The jazz world lost a giant this week in 91-year-old pianist Dave Brubeck, whose cool, understated “West Coast” style made it easy to overlook how innovative and complex his music really was. His fellow musicians and contemporaries — fans such as the great Miles Davis and others — understood it very well.
Brubeck joins an eclectic list of great musical figures who played their last earthly notes this year, absent an encore in the next world. They include Kitty Wells, Whitney Houston, Donna Summer, Adam Yauch of the Beastie Boys, Robin Gibb, Levon Helm, the great Etta James, the equally magnificent Earl Scruggs and the less magnificent but still notable Davy Jones of the Monkees.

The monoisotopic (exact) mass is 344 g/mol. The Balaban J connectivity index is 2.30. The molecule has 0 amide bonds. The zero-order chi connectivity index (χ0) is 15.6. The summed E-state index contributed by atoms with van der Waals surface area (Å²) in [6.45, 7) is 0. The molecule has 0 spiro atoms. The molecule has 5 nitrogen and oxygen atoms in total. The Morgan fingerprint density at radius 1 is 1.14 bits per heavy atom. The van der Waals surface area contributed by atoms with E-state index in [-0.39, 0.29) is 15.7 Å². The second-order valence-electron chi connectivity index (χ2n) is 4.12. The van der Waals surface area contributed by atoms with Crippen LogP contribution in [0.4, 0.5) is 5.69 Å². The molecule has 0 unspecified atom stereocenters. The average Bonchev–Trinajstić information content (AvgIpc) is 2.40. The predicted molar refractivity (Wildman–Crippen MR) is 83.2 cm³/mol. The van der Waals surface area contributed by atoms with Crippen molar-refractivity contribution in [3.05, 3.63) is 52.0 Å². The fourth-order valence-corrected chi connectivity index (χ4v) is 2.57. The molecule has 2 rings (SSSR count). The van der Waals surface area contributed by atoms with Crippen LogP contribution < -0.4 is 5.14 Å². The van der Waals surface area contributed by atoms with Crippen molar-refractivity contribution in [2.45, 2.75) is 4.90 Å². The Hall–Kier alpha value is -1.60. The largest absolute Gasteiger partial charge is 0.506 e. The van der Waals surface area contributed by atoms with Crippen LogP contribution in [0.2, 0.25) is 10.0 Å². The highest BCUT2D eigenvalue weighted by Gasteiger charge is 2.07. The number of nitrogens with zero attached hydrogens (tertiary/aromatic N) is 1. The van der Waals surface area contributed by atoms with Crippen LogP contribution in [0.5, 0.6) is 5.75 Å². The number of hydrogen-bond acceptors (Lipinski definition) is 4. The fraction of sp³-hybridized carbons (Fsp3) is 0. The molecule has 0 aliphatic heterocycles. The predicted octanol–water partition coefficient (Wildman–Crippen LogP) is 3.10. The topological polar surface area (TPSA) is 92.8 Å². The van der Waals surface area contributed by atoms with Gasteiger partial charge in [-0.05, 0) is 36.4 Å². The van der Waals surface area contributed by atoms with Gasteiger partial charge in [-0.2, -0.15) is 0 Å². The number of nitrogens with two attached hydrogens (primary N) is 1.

The breadth of that list is remarkable. A handful achieved fame and success in the mainstream world; others, like Brubeck, were influential giants within their genre but were too little noticed outside it. As Brubeck said in a 2010 interview, “If there’s a heaven, let it be a good place for all of us to jam together and have a wonderful, wonderful musical experience.”
With Little Davy on the maracas, no doubt.
One other note: I have often wondered what musical giants such as Mozart and Beethoven would have thought of jazz, if they had a chance to hear it. Would they “get it”? Would they appreciate the musicianship involved? Would they immediately try to borrow its innovations and complex rhythms?
Or — as I think quite likely — would it come across to them as mere noise? (With rock, I’d put that likelihood at 100 percent). I suspect Brubeck’s famous hit “Take Five”, with its muted yet radically different approach, would be a great place to launch such an experiment.
– Jay Bookman